Fred 🇵🇷’s review published on Letterboxd:
"The nights that coincide with various pains, those nights I believe in God and I pray to Him. The days when I only suffer one kind of pain, I'm an atheist."
The extent of the deep intimacy present in Dolor y Gloria was almost overwhelming to me. This frank autobiographical portrait is one I found myself entranced by. Part of that is because I can relate to Pedro Almodóvar's proxy, Salvador, in more ways than one.
The character, sublimely played by Antonio Banderas (the flat-out best work I've seen from him to date) carries with him a world-weariness that speaks to decades enduring life's waxing and waning. He's a man in need of a particular kind of revelation--one that will jostle him out of existential resignation. It's heady stuff that is played deeply straight. No amount of aesthetically divine color compositions can detract from the film's authentic depiction of it's subject's melancholia.
The pacing is deliberately pensive but the way I became invested in the narrative made me yearn for the film to go on for far longer than it does. Every splash of memory represented feels earned. Despite Banderas's absence, I found the childhood-focused scenes to be strong foils for their present day counterparts. It helps that the scenes are anchored by yet another unbelievably talented youngster (future Oscar winner Asier Flores) and that they feature Penelope Cruz, who is as reliable as ever.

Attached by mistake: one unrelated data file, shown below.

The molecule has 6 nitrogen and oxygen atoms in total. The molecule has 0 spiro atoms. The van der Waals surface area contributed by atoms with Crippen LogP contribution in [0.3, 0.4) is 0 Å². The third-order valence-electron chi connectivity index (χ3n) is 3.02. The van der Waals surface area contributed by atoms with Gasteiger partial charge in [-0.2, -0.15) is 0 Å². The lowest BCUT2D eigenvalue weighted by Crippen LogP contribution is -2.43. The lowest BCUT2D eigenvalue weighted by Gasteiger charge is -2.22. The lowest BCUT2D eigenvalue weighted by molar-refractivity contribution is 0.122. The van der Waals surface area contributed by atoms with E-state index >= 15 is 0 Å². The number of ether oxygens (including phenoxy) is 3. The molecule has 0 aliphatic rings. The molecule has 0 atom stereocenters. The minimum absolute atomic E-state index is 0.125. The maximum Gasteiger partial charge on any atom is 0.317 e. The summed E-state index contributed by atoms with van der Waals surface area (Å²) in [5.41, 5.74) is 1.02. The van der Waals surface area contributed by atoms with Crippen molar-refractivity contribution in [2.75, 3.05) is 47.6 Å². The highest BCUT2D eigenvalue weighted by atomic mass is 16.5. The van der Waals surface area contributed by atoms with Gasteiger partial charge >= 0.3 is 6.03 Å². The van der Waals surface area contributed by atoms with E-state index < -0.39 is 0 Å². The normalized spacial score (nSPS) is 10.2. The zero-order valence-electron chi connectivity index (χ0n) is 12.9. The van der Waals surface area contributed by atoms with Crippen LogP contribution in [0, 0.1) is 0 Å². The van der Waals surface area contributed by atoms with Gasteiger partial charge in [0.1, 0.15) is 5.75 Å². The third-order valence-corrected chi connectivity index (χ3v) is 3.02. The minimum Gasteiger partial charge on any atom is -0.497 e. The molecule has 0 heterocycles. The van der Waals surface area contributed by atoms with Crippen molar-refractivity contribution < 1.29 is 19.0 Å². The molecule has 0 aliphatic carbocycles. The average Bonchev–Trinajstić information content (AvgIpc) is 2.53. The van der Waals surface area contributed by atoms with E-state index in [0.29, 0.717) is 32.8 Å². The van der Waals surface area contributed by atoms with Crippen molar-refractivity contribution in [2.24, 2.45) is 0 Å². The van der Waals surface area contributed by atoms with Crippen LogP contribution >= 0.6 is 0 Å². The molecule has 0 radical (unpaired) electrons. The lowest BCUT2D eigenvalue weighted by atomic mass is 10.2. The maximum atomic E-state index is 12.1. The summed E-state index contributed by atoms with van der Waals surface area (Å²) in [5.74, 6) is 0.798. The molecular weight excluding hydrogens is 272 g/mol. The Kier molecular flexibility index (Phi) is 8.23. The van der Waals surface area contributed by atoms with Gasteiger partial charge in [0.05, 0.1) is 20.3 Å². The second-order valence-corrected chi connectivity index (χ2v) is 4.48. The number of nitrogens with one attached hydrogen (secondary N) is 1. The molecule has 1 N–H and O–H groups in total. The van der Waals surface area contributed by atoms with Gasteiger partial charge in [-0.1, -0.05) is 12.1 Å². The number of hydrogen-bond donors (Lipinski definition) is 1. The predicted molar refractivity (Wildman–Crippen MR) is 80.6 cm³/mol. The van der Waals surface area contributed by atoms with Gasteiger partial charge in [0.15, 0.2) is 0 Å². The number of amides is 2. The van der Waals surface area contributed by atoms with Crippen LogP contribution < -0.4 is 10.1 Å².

The entire enterprise has a specialness to it--a sense that we're being made privy to the kind of truths that can evoke self-examinations and self-acceptance. In a sense, this is Almodóvar inviting us into his therapy sessions. I loved so much about this and will certainly be thinking about it for days. Easily one of 2019's best and a tender experience worth recommending emphatically.
P.S. Can movies that simultaneously make you want to curl up into a ball while providing a sense of comfort please come with a warning label?
Scavenger Hunt 56 3/30 - 1) Watch a film about a breakup (stretching a bit but this is definitely a factor).